Thank you to Lisa Munley at TLC Book Tours for inviting me to be a part of the blog tour for Shapeshifting by Michelle Ross! I was provided with a free copy of this book in exchange for an honest review.
Published November 2, 2021
The fourteen spellbinding stories in Michelle Ross’s second collection invite readers into the shadows of social-media perfectionism and the relentless cult of motherhood. A recovering alcoholic navigates the social landscape of a toddler playdate; a mother of two camps out in a van to secure her son’s spot at a prestigious kindergarten; a young girl forces her friends to play an elaborate, unwinnable game. With unflinching honesty and vivid, lyrical prose, Ross explores the familial ties that bind us together—or, sometimes, tear us apart. - from Goodreads
Short story collections are not something I normally gravitate towards, but as a new mom, this collection of stories about motherhood intrigued me. In Shapeshifting, Michelle Ross brings readers 14 stories that explore different aspects of motherhood and how it changes women. The stories were all quite different, and I appreciated that. Each focused on a different type of mother or different stage of motherhood. I wasn't expecting the stories to feel so realistic or relatable, but some of them really were. The tone of the stories was a bit more negative and bleak than I was hoping for, but it all did feel very honest. Some of the stories missed the mark for me - either I felt like I wasn't totally "getting" the intention of the story or they ended too abruptly. However, there were a couple standouts:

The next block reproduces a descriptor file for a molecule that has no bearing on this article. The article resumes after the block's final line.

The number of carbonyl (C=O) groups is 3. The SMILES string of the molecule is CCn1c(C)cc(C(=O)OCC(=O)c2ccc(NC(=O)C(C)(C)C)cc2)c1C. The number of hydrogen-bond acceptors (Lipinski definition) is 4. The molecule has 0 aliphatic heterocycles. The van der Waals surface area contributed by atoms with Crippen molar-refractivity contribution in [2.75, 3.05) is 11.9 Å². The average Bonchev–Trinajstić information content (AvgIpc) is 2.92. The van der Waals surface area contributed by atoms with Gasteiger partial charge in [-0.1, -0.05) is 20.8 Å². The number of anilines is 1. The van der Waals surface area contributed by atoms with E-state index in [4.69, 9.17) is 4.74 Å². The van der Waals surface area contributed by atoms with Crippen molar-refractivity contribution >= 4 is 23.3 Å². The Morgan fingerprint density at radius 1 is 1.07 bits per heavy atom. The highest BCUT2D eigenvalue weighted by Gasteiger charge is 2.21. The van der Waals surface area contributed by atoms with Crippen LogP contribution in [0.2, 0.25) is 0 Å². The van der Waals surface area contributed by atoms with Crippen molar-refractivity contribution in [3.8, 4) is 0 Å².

"After Pangaea" - This is the first story in the collection and was a great way to start off. A woman is compelled to camp out in her car to make sure she's first on the list to get her son into a good kindergarten. This story touched on how competitive parenting can be, but it also explored how as a mother, she is somewhat expected to do such things, however uncomfortable, for her children, while her husband is praised for doing what seems like the bare minimum at times. She seems completely unappreciated, and I really felt for the character.
"Lifecycle of an Ungrateful Daughter" - This story is told in vignettes at different stages of the mother/daughter relationship. The mother has certain hopes of what their relationship will be like, but inevitably she seems to be disappointed. Motherhood is not what she thought it would be (at least in regards to this child), and although she tries her best, the gap between her and her daughter continues to grow over the years.
"Three-Week Checkup" - I related to this story about a new mother, Deena, and her struggles to make it through each day. I could feel her exhaustion and chuckled a bit at how she responded to the pediatrician's questions about the baby's habits. Thankfully, my husband is way more helpful and involved than Deena's husband, but I still sympathized with her desire to test him and try to get him to help more with the baby.
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